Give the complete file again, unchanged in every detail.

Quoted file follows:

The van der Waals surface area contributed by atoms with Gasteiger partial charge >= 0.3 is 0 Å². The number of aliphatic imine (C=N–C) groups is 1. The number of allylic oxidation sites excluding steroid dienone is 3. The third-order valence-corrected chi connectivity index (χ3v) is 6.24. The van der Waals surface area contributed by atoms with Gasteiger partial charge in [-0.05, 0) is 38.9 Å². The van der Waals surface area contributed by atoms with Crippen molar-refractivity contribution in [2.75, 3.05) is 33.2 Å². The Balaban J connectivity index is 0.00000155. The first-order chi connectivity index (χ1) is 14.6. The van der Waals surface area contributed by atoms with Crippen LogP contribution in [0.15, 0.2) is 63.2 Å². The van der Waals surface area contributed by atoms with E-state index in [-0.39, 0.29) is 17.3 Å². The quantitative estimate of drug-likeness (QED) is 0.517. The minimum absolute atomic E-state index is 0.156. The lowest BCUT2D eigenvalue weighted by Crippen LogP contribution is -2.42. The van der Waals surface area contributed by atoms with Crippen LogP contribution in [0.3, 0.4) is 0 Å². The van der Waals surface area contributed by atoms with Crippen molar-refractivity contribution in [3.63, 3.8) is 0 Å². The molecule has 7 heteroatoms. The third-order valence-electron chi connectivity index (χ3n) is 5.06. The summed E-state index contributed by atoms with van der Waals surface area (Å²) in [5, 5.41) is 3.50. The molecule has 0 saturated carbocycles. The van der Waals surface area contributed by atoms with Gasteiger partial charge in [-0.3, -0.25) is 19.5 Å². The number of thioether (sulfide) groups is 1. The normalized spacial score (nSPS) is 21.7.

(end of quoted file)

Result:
The van der Waals surface area contributed by atoms with Gasteiger partial charge >= 0.3 is 0 Å². The number of aliphatic imine (C=N–C) groups is 1. The number of allylic oxidation sites excluding steroid dienone is 3. The third-order valence-corrected chi connectivity index (χ3v) is 6.24. The van der Waals surface area contributed by atoms with Gasteiger partial charge in [-0.05, 0) is 38.9 Å². The van der Waals surface area contributed by atoms with Crippen molar-refractivity contribution in [2.75, 3.05) is 33.2 Å². The Balaban J connectivity index is 0.00000155. The first-order chi connectivity index (χ1) is 14.6. The van der Waals surface area contributed by atoms with Crippen LogP contribution in [0.15, 0.2) is 63.2 Å². The van der Waals surface area contributed by atoms with E-state index in [-0.39, 0.29) is 17.3 Å². The quantitative estimate of drug-likeness (QED) is 0.517. The minimum absolute atomic E-state index is 0.156. The lowest BCUT2D eigenvalue weighted by Crippen LogP contribution is -2.42. The van der Waals surface area contributed by atoms with Crippen LogP contribution in [0.3, 0.4) is 0 Å². The van der Waals surface area contributed by atoms with Crippen molar-refractivity contribution in [3.63, 3.8) is 0 Å². The molecule has 7 heteroatoms. The third-order valence-electron chi connectivity index (χ3n) is 5.06. The summed E-state index contributed by atoms with van der Waals surface area (Å²) in [5, 5.41) is 3.50. The molecule has 0 saturated carbocycles. The van der Waals surface area contributed by atoms with Gasteiger partial charge in [-0.3, -0.25) is 19.5 Å². The number of thioether (sulfide) groups is 1. The normalized spacial score (nSPS) is 21.7.